The arrival of any international break always stirs up complex emotions, punching a vacuum of spare time in your life that can addle the brain, throwing your daily routine dangerously out of kilter. 'It's cold outside but there’s no football worth watching,' your mind might say to itself. 'Who is punishing me like this and for what reason?' People tend to respond to the absence of their beloved Premier League and its absorbing narrative web by trying to endlessly link the international game back to it, blaming England and indeed Europe's elite division for somehow "ruining" international football, or at least the England side's ability to dominate international football – a domination that is, of course, any England side's god-given birthright.
But perhaps we've been getting this equation wrong all along. Perhaps the suits from St George's Park should not have spent years cowering in fear of the Premier League, bemoaning its gruelling scheduling for knackering the national team's lynchpins, lamenting its foreign-import culture and instinctive neoliberal largesse for denying the country's most promising prospects a route to regular club football. Perhaps, rather than whinging away about Christmas breaks and homegrown quotas, the FA should have been learning from the Premier League, tearing a few leaves out of its book.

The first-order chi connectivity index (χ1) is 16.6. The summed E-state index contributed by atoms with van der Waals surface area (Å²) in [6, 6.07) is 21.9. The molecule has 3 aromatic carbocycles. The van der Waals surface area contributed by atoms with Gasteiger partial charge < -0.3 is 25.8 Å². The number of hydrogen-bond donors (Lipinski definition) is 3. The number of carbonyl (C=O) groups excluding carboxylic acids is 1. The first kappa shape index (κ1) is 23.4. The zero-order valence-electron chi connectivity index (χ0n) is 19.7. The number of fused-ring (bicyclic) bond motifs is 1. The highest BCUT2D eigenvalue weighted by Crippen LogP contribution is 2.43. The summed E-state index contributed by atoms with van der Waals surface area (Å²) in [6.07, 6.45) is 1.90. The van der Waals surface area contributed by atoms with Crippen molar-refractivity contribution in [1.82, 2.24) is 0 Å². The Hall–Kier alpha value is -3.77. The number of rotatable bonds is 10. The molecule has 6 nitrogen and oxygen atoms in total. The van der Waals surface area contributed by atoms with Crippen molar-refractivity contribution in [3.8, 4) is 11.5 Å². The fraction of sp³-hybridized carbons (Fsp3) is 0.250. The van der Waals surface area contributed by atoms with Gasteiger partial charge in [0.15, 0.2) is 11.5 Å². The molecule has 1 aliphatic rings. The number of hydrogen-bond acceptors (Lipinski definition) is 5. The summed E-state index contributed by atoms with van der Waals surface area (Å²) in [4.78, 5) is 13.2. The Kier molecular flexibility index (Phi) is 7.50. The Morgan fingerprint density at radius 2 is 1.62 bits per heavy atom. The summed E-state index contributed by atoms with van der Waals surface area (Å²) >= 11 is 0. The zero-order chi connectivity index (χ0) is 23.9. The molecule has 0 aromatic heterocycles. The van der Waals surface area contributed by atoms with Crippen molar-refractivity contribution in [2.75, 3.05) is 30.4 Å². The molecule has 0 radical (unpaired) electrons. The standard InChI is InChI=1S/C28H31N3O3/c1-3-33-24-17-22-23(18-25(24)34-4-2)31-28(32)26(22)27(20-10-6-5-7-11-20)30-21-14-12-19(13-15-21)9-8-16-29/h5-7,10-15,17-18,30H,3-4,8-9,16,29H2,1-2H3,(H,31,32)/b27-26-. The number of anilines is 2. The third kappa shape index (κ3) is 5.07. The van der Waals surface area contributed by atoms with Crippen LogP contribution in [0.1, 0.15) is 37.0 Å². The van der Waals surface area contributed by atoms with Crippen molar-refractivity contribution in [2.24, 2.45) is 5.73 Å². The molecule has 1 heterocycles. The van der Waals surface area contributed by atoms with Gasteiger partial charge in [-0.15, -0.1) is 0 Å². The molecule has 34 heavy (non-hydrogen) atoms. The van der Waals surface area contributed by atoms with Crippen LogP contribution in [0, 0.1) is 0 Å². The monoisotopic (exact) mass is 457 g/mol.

When you have the most powerful, cash-rich and transfer-obsessed division on the planet in your back garden, maybe it makes sense to mimic it a bit, cop on to some of that acquisitive, petrodollar-monolith zeal, to start behaving like one of the Premier League’s big shots, and just go about wantonly hoovering up all the stand-out, shopped-in talent you can find, no matter where you find it or whose feelings get hurt along the way.
You can't "buy" players for an international side, of course. But you can steal them, as seen recently in the case of Declan Rice, set to make his international bow this weekend for England ten days after being named Ireland's Young Player of the Year, an impressive piece of business that was in fairness handled in a diplomatic and sensitive way by everyone involved. But what if diplomatic and sensitive isn't the way to go? At the moment, these dual nationality situations tend to look – from the outside, anyway – like a bit of a faff. They’re still treated as dilemmas that occur without warning and by accident, awkward and unfortunate affairs that provoke a lot of pussy-footing and hand-wringing. This, frankly, is not the way that winners conduct themselves. History shows us as much, especially in football, which is a game usually won these days via the obnoxious deployment of whispering intermediaries and vast sums of money.
Sure – it might be "against the rules" to scour the globe armed with wads of cash and a DIY heritage kit, sweet-talking qualifiable schoolchildren and their parents into declaring for England, but Manchester City and all the big fossil fuel clubs find a way to circumnavigate the rules, so I'm sure England could too. It might feel a little strange at first, but once it started bringing in results on the pitch, people would get used to it fairly quickly, just as they have been able to cope with the idea of the clubs they support being used to whitewash despots in the Gulf, prop up American sports franchises or safe house stressed-out looking oligarchs.